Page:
As the growing scope and importance of patient navigation evolves, core principles remain at the heart of each program. Dr Harold Freeman has identified and practiced these principles over the [ Read More ]
August 2012 VOL 3, NO 4
The Development of Navigation Tools to Assess Medical and Social Barriers to Care
Laura Beaupre, RN, BSN, OCN, CBPN-IC
Background: The role of the registered nurse patient navigator at Lehigh Valley Health Network (LVHN) is to educate and support people diagnosed with cancer through the continuum of care. The care provided by the navigator begins at diagnosis and continues through to survivorship. At LVHN, we recognized a need for a comprehensive program whereby the navigator would identify the patient’s medical and social needs early in the treatment course and chart the barriers to care as well as interventions in a central database accessible by the entire care team.
Methods: The development of a comprehensive navigation role at LVHN began with the creation of navigation tools. The templates and completed forms have all been incorporated into our electronic medical record, MOSAIQ. Our tools include the Nurse Navigator Patient Interview and Barrier Identification form, the Tumor Board Pre-conference Presentation worksheet, and the Navigation Data Base. By using the Patient Interview template during the first encounter with the newly diagnosed patient, the navigator can identify barriers to care and make necessary consults to resolve them. By using the Pre-conference Presentation worksheet, the navigator can present a multifaceted overview of the patient’s medical and social history and needs at the Multidisciplinary Tumor Board. By using a central database, the care team has a single place to access the information.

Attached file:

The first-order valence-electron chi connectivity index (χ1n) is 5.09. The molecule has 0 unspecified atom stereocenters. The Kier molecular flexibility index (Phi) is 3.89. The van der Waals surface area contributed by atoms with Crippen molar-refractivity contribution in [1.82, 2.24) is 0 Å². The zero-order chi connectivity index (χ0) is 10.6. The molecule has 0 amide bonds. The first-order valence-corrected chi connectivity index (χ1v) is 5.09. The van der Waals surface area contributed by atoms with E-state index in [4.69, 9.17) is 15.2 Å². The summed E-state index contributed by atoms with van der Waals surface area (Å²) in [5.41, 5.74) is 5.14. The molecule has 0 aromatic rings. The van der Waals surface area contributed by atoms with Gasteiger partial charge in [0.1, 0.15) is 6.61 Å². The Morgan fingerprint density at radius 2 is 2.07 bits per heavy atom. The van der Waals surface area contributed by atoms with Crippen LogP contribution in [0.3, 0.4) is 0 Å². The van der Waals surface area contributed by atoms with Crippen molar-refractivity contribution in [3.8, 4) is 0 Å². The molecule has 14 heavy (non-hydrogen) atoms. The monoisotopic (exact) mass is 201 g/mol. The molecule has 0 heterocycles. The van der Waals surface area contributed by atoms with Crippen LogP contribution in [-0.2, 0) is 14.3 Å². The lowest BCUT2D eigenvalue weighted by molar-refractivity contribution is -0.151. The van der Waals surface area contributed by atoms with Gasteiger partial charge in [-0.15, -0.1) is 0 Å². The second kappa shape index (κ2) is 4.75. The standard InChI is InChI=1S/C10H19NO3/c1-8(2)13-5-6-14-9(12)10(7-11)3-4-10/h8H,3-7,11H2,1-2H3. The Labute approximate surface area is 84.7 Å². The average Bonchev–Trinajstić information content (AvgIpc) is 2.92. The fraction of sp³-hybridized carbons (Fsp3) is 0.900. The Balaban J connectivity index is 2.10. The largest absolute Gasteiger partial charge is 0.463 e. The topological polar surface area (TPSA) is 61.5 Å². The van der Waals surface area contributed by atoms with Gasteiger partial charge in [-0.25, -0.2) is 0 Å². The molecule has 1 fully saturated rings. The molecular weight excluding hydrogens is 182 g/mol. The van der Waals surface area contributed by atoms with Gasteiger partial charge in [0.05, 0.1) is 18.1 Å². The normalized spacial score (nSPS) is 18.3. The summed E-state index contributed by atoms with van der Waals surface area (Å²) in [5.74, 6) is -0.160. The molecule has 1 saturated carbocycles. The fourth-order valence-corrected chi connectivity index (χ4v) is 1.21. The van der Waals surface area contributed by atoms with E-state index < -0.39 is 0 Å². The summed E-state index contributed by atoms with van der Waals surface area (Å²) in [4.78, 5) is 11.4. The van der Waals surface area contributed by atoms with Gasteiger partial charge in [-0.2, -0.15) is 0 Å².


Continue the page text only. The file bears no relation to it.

Results: This poster will showcase the tools described above and the data that have been collected regarding 4 specific barriers to care as well as the steps taken by the navigator to help overcome these barriers. Of the 102 patients identified with barriers to care, 6 patients with a language barrier were referred to our bilingual navigators and social worker for their care. Eleven patients had transportation issues and were referred to our social worker, who helped set up volunteer drivers through the American Cancer Society and a local program called “Wheel Time.” Twenty-four patients who were either underinsured or uninsured were referred to our financial counselors for help, and 28 patients with social or personal issues were referred to our Cancer Support Team for counseling or to our Smoking Cessation program.
Meeting the Needs of Adult and Childhood Cancer Survivors Throughout the Lifespan: Norton Cancer Institute Survivorship Program, a National Cancer Institute Community Cancer Centers Program
Background: In response to the Institute of Medicine report in 2005, “From Cancer Patient to Cancer Survivor: Lost in Transition,” the Norton Cancer Institute call to action was to develop [ Read More ]